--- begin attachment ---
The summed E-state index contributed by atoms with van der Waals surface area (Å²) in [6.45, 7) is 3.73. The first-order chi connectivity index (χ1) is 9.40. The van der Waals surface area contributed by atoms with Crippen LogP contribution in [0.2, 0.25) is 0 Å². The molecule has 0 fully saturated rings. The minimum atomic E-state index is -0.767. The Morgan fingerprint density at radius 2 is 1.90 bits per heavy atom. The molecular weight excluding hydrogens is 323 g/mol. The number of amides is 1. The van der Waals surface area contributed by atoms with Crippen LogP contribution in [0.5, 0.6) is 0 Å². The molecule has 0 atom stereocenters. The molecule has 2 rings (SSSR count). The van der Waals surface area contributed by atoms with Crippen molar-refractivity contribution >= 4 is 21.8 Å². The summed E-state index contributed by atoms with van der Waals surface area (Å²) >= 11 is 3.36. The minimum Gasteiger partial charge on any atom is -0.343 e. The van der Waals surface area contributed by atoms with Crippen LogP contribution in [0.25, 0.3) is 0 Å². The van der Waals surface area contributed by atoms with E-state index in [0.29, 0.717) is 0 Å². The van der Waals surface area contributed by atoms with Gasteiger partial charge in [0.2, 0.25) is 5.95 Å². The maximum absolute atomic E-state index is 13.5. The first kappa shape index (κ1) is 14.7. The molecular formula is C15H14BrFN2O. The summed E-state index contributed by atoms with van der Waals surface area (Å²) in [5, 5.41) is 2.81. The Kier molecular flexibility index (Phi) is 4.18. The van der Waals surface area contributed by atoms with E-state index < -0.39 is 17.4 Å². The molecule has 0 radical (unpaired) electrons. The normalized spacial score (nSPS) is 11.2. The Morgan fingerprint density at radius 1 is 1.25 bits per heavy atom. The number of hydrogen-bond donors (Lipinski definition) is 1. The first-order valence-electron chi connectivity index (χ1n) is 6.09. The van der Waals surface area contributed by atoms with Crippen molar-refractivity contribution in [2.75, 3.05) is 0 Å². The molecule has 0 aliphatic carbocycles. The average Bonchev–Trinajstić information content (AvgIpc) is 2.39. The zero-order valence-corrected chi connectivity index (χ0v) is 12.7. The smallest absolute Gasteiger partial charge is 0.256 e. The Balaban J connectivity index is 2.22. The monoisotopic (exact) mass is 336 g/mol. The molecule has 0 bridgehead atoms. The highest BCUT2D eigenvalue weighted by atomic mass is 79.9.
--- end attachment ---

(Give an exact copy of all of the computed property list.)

The summed E-state index contributed by atoms with van der Waals surface area (Å²) in [6.45, 7) is 3.73. The first-order chi connectivity index (χ1) is 9.40. The van der Waals surface area contributed by atoms with Crippen LogP contribution in [0.2, 0.25) is 0 Å². The molecule has 0 fully saturated rings. The minimum atomic E-state index is -0.767. The Morgan fingerprint density at radius 2 is 1.90 bits per heavy atom. The molecular weight excluding hydrogens is 323 g/mol. The number of amides is 1. The van der Waals surface area contributed by atoms with Crippen LogP contribution in [0.5, 0.6) is 0 Å². The molecule has 0 atom stereocenters. The molecule has 2 rings (SSSR count). The van der Waals surface area contributed by atoms with Crippen molar-refractivity contribution >= 4 is 21.8 Å². The summed E-state index contributed by atoms with van der Waals surface area (Å²) >= 11 is 3.36. The minimum Gasteiger partial charge on any atom is -0.343 e. The van der Waals surface area contributed by atoms with Crippen LogP contribution in [0.25, 0.3) is 0 Å². The van der Waals surface area contributed by atoms with E-state index in [0.29, 0.717) is 0 Å². The van der Waals surface area contributed by atoms with Gasteiger partial charge in [0.2, 0.25) is 5.95 Å². The maximum absolute atomic E-state index is 13.5. The first kappa shape index (κ1) is 14.7. The molecular formula is C15H14BrFN2O. The summed E-state index contributed by atoms with van der Waals surface area (Å²) in [5, 5.41) is 2.81. The Kier molecular flexibility index (Phi) is 4.18. The van der Waals surface area contributed by atoms with E-state index < -0.39 is 17.4 Å². The molecule has 0 radical (unpaired) electrons. The normalized spacial score (nSPS) is 11.2. The Morgan fingerprint density at radius 1 is 1.25 bits per heavy atom. The number of hydrogen-bond donors (Lipinski definition) is 1. The first-order valence-electron chi connectivity index (χ1n) is 6.09. The van der Waals surface area contributed by atoms with Crippen molar-refractivity contribution in [2.75, 3.05) is 0 Å². The molecule has 0 aliphatic carbocycles. The average Bonchev–Trinajstić information content (AvgIpc) is 2.39. The zero-order valence-corrected chi connectivity index (χ0v) is 12.7. The smallest absolute Gasteiger partial charge is 0.256 e. The Balaban J connectivity index is 2.22. The monoisotopic (exact) mass is 336 g/mol. The molecule has 0 bridgehead atoms. The highest BCUT2D eigenvalue weighted by atomic mass is 79.9.